24 June 2011: Luise Miller, Realism, Emporer and Galilean

Weekly review roundup: 17-24 June 2011
The best-reviewed new show of the week: Luise Miller

With six four-star reviews and two five-stars, this nudged out Realism (below) as this week’s top winner. Frederick Schiller’s Romeo-and-Juliet-meets-Machievelli-in-Germany, about an ill-fated romance between a violinist’s daughter and a politician’s son, impressed all reviewers with its performances and its staging, although some found the script too melodramatic by the end. Caroline McGinn of Time Out seemed to revel in almost every aspect of “Mike Poulton’s electrifying new version,” including “gorgeous, richly cynical scenes of court politicking”, Felicity Jones as a “steel rose” as the title character, “breathtakingly good” performances by Ben Daniels and John Light, and David Dawson’s “equally superb” turn as a “camp courtier”. She was equally thrilled with Paula Constable’s lighting (and not the only reviewer to mention it positively) asserting that nine years at the Donmar “have taught departing director Michael Grandage and his design team to play this intimate building like the fine instrument it is.” Even if Schiller’s script has “youthful flaws,” Grandage and his team “leave you chastened, moved and profoundly impressed.” Michael Billington of The Guardian observed the same strengths and weaknesses but felt a different net impact, noting that “though the acting and production carry a tremendous visceral charge, they cannot disguise the fact that the 24-year-old Schiller was still learning his craft.” What begins as a study of class conflict “ends in contrived disaster,” albeit one where the staging is “magnificent” and “the acting, as always at this address, is richly textured.” “Even if Schiller’s play finally lapses into melodrama,” he concludes, “it is hard to imagine it being better done.” Runs to 30 July

See the full list of reviews at
http://stagescan.com/show-details/27

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The close runner-up for best (or another show you should know about): Realism (Soho Theatre)With the same average score as Luise Miller (4.25 stars), only the fact that fewer reviewers saw Realism kept out of the top spot, because the text of the reviews was almost universally over-the-top positive. Dominic Maxwell of The Times said that “If Waiting for Godot is a play in which, as one critic had it, ‘nothing happens, twice’, Realism is a play in which nothing happens, spectacularly.” Anthony Neilson’s comedy, in which a man doing not much of anything in his flat on a Saturday morning sees his subconscious thoughts come to life around him, “is wildly inventive, always entertaining, and ultimately rather moving too.” Fiona Mountford of the Evening Standard sees Realism as a “heartening” event, boding well for the arrival of the Soho’s new artistic director Steve Marmion. With a new late night license and multiple stages, the redone Soho “has a pleasing buzz about it, and if Marmion’s zippy opening production in the main house is anything to go by, there’s going to be some punchy new writing to savour.” Lyn Gardner, the Guardian’s critic whose average review in our database is 2.9 stars, gives four stars to Neilson’s “surprisingly moving musings on mundanity,” and Brian Logan of Time Out wheels out his full five stars, pronouncing the experience “a wild cavalcade of fantasies, memories and imaginative non-sequiturs” and finding it “absurd, outrageous and tender.” Runs to 9 July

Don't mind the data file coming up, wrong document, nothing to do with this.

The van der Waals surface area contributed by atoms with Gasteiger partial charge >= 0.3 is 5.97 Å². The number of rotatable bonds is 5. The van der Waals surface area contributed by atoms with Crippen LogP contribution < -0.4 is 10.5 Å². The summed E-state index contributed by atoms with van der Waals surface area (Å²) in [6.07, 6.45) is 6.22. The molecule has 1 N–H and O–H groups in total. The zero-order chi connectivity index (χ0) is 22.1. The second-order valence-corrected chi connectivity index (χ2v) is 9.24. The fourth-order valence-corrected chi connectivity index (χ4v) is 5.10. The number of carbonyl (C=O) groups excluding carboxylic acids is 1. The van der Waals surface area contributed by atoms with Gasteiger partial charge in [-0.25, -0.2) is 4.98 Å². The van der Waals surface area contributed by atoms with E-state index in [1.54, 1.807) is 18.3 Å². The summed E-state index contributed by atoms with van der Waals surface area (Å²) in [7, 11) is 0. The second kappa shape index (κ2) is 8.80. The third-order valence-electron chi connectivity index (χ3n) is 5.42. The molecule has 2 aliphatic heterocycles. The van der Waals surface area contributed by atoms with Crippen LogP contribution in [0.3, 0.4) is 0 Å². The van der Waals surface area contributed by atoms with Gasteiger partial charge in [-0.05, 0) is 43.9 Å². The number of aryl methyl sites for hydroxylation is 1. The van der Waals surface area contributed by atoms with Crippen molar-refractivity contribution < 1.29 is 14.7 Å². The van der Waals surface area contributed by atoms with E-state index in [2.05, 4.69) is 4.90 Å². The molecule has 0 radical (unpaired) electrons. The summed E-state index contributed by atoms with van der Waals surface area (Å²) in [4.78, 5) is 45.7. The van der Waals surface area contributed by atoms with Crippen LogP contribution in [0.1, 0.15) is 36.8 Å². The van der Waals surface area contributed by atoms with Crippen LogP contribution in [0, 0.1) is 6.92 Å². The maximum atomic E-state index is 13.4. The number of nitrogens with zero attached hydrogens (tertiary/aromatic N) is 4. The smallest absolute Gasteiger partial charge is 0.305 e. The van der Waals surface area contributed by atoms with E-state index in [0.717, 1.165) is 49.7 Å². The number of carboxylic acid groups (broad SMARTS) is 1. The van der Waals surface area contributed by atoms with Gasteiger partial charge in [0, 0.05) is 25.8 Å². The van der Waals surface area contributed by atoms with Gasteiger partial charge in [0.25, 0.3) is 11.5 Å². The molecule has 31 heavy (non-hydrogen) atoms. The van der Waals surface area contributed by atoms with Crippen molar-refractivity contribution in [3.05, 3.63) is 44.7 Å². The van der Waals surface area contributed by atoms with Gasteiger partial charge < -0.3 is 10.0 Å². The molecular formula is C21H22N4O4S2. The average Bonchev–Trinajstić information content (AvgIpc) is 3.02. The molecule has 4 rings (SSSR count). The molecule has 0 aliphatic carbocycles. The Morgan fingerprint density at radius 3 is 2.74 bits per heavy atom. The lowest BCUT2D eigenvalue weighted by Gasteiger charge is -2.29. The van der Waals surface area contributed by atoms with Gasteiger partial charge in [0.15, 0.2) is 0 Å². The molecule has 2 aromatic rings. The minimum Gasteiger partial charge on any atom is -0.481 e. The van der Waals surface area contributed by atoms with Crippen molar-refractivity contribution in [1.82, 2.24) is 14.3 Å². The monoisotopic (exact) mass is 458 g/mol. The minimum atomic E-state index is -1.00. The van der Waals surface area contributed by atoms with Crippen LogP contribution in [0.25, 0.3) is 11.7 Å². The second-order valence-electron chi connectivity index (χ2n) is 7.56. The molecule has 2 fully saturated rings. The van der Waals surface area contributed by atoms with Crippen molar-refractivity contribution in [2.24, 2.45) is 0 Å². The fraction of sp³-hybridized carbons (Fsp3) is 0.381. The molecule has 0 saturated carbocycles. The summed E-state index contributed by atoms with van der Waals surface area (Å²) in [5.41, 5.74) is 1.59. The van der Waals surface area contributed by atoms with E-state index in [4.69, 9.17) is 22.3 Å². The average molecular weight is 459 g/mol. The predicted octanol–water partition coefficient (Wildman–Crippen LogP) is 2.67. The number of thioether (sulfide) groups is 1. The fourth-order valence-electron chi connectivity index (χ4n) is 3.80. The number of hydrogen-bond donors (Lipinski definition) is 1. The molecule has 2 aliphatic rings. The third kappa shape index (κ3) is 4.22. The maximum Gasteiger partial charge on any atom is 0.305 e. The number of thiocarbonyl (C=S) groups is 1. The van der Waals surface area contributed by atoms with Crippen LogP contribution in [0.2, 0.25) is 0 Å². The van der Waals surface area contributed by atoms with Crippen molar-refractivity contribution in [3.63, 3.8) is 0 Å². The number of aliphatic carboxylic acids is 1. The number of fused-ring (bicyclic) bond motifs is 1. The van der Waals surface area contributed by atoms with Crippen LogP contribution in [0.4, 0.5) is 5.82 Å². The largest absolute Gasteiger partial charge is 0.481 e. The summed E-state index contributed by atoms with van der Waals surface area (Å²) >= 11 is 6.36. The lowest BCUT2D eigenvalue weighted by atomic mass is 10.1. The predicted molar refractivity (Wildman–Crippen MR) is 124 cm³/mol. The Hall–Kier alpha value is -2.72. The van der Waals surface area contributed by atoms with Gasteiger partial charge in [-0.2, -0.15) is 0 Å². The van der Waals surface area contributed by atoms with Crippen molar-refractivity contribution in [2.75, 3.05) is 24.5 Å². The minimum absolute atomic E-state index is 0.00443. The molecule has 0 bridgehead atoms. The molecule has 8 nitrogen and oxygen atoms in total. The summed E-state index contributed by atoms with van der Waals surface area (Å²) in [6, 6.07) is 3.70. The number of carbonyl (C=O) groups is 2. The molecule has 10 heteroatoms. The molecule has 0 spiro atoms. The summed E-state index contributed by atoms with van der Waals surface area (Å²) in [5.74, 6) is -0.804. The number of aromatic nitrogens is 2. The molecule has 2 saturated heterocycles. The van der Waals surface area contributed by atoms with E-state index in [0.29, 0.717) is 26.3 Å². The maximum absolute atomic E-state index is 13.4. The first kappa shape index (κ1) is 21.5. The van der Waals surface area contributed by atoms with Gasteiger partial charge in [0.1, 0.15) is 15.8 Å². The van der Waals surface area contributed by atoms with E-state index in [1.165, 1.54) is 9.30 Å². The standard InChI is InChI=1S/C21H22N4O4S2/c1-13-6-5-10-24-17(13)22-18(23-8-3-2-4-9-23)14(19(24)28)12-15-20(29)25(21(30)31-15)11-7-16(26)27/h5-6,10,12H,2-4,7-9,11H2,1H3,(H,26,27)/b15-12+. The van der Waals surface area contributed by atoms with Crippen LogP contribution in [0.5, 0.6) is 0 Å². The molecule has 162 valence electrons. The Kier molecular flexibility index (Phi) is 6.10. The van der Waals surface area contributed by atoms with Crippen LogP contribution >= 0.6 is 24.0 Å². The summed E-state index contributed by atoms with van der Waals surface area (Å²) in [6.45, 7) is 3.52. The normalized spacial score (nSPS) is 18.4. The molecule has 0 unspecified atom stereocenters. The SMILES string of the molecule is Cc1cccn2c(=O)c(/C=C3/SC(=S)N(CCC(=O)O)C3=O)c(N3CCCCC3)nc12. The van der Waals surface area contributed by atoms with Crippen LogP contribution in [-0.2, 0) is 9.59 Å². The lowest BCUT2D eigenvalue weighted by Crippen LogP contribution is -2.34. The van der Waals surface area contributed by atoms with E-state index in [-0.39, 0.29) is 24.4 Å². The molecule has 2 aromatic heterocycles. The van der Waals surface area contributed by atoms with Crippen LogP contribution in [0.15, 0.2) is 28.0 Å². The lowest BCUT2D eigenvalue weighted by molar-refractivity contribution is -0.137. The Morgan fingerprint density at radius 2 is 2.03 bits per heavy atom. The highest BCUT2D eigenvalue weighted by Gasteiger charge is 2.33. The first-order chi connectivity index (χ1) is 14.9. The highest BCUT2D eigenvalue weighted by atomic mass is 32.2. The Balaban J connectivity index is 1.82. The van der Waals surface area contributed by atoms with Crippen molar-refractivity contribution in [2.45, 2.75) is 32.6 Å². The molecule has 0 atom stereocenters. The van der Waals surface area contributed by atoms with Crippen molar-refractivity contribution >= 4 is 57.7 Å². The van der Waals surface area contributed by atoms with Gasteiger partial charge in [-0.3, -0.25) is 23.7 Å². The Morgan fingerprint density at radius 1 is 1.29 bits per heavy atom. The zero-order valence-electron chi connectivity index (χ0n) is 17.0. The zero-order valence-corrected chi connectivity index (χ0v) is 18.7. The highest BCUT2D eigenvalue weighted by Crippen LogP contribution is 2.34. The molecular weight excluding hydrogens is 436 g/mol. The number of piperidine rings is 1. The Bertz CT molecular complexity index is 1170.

See the full list of reviews at
http://stagescan.com/show-details/144

The clunker of the week (a word to the wise): Emperor and Galilean (National Theatre)This signal production was widely reviewed, but managed to gather only an average review score of a flat three stars, which is hard to do among London’s sometimes-too-forgiving review corps. Charles Spencer of the Telegraph was certainly not in the mood, saying that despite “lavish designs and an epic cast,” the show is “an almost unendurable bore.” The story is of Emperor Julian of Constantinople who, in the 4th century AD, struggled to reconcile his Christian teachings with his pagan leanings. Despite its originally being written by Henrik Ibsen for the Barbican, the play has never been staged in the UK, perhaps because it runs about eight hours as written on the page. Adapting it for the National, Ben Power has cut it to less than half that, but despite the play’s aspiration to address “great themes – faith, power, free-will and predestination among them”, says Spencer, it “has almost nothing of interest to say about any of them.” Ian Shuttleworth of the FT suggests the play “resembles [Ibsen’s] Peer Gynt without the levity,” and that “like Peer Gynt, it was written to be read rather than staged”. He was more open to the play’s existence, but only barely, admitting in the end that he was “glad to have seen this play, but rather less glad to have spent three and a half hours seeing it.” Patrick Marmion of the Daily Mail was most up for it, terming Power’s excision of two thirds of the text “a strident distillation” which results in “an extraordinary procession of poker-faced melodrama of stadium proportions.” Runs to 31 July

See the full list of reviews at
http://stagescan.com/show-details/552

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